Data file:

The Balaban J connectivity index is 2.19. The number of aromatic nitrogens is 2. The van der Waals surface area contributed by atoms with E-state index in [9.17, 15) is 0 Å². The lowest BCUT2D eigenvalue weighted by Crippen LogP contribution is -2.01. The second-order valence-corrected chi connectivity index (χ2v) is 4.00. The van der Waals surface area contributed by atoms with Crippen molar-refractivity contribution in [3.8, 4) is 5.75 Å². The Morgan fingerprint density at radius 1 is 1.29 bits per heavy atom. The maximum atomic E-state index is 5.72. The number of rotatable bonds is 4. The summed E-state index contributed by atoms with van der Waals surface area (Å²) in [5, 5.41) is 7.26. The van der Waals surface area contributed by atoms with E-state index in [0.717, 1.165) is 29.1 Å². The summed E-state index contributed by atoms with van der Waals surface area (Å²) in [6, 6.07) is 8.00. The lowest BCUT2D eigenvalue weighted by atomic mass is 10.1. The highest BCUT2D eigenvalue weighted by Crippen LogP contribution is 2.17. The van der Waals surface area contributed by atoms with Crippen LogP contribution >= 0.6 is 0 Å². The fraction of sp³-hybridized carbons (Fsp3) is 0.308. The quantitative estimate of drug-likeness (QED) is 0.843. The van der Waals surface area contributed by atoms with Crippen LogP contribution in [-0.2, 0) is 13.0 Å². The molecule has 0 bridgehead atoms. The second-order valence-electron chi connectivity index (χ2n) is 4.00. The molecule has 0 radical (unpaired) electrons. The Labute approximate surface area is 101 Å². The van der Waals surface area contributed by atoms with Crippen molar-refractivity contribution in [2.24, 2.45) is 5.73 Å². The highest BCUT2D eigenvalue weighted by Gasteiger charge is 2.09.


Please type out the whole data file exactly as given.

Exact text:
The Balaban J connectivity index is 2.19. The number of aromatic nitrogens is 2. The van der Waals surface area contributed by atoms with E-state index in [9.17, 15) is 0 Å². The lowest BCUT2D eigenvalue weighted by Crippen LogP contribution is -2.01. The second-order valence-corrected chi connectivity index (χ2v) is 4.00. The van der Waals surface area contributed by atoms with Crippen molar-refractivity contribution in [3.8, 4) is 5.75 Å². The Morgan fingerprint density at radius 1 is 1.29 bits per heavy atom. The maximum atomic E-state index is 5.72. The number of rotatable bonds is 4. The summed E-state index contributed by atoms with van der Waals surface area (Å²) in [5, 5.41) is 7.26. The van der Waals surface area contributed by atoms with E-state index in [0.717, 1.165) is 29.1 Å². The summed E-state index contributed by atoms with van der Waals surface area (Å²) in [6, 6.07) is 8.00. The lowest BCUT2D eigenvalue weighted by atomic mass is 10.1. The highest BCUT2D eigenvalue weighted by Crippen LogP contribution is 2.17. The van der Waals surface area contributed by atoms with Crippen LogP contribution >= 0.6 is 0 Å². The fraction of sp³-hybridized carbons (Fsp3) is 0.308. The quantitative estimate of drug-likeness (QED) is 0.843. The van der Waals surface area contributed by atoms with Crippen LogP contribution in [-0.2, 0) is 13.0 Å². The molecule has 0 bridgehead atoms. The second-order valence-electron chi connectivity index (χ2n) is 4.00. The molecule has 0 radical (unpaired) electrons. The Labute approximate surface area is 101 Å². The van der Waals surface area contributed by atoms with Crippen molar-refractivity contribution in [2.24, 2.45) is 5.73 Å². The highest BCUT2D eigenvalue weighted by Gasteiger charge is 2.09.